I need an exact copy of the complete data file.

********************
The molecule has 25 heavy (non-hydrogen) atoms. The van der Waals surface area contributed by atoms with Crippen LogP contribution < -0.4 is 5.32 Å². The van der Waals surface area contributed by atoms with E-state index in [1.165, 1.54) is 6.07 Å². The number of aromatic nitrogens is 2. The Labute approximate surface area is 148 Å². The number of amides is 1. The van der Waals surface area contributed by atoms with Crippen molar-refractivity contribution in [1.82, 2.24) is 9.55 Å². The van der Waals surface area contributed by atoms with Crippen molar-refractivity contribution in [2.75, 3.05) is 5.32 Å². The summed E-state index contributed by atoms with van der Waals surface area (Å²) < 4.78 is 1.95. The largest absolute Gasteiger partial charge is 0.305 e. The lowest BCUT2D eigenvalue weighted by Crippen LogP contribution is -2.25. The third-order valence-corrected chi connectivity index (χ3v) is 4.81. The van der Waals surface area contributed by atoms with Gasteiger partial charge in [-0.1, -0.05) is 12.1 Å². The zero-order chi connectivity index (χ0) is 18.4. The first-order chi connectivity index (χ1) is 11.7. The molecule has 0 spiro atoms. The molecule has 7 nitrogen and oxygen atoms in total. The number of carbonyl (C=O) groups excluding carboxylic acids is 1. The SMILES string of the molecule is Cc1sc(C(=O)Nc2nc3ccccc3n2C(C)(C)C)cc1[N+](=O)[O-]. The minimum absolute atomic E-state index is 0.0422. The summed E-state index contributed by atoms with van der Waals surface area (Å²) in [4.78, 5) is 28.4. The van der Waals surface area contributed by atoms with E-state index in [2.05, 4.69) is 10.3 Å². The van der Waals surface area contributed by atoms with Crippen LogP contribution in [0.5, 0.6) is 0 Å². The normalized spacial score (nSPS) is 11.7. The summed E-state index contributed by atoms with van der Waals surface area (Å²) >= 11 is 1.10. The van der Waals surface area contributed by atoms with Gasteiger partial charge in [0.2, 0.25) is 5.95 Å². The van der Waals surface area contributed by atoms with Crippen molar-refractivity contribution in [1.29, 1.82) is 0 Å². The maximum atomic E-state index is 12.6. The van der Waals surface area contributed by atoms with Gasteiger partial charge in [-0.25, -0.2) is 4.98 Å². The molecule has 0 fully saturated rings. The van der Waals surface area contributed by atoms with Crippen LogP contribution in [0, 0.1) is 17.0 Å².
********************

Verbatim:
The molecule has 25 heavy (non-hydrogen) atoms. The van der Waals surface area contributed by atoms with Crippen LogP contribution < -0.4 is 5.32 Å². The van der Waals surface area contributed by atoms with E-state index in [1.165, 1.54) is 6.07 Å². The number of aromatic nitrogens is 2. The Labute approximate surface area is 148 Å². The number of amides is 1. The van der Waals surface area contributed by atoms with Crippen molar-refractivity contribution in [1.82, 2.24) is 9.55 Å². The van der Waals surface area contributed by atoms with Crippen molar-refractivity contribution in [2.75, 3.05) is 5.32 Å². The summed E-state index contributed by atoms with van der Waals surface area (Å²) < 4.78 is 1.95. The largest absolute Gasteiger partial charge is 0.305 e. The lowest BCUT2D eigenvalue weighted by Crippen LogP contribution is -2.25. The third-order valence-corrected chi connectivity index (χ3v) is 4.81. The van der Waals surface area contributed by atoms with Gasteiger partial charge in [-0.1, -0.05) is 12.1 Å². The zero-order chi connectivity index (χ0) is 18.4. The first-order chi connectivity index (χ1) is 11.7. The molecule has 0 spiro atoms. The molecule has 7 nitrogen and oxygen atoms in total. The number of carbonyl (C=O) groups excluding carboxylic acids is 1. The SMILES string of the molecule is Cc1sc(C(=O)Nc2nc3ccccc3n2C(C)(C)C)cc1[N+](=O)[O-]. The minimum absolute atomic E-state index is 0.0422. The summed E-state index contributed by atoms with van der Waals surface area (Å²) in [4.78, 5) is 28.4. The van der Waals surface area contributed by atoms with E-state index in [2.05, 4.69) is 10.3 Å². The van der Waals surface area contributed by atoms with Crippen LogP contribution in [0.5, 0.6) is 0 Å². The normalized spacial score (nSPS) is 11.7. The summed E-state index contributed by atoms with van der Waals surface area (Å²) >= 11 is 1.10. The van der Waals surface area contributed by atoms with Gasteiger partial charge in [0.2, 0.25) is 5.95 Å². The van der Waals surface area contributed by atoms with Crippen molar-refractivity contribution in [1.29, 1.82) is 0 Å². The maximum atomic E-state index is 12.6. The van der Waals surface area contributed by atoms with Gasteiger partial charge in [-0.25, -0.2) is 4.98 Å². The molecule has 0 fully saturated rings. The van der Waals surface area contributed by atoms with Crippen LogP contribution in [0, 0.1) is 17.0 Å².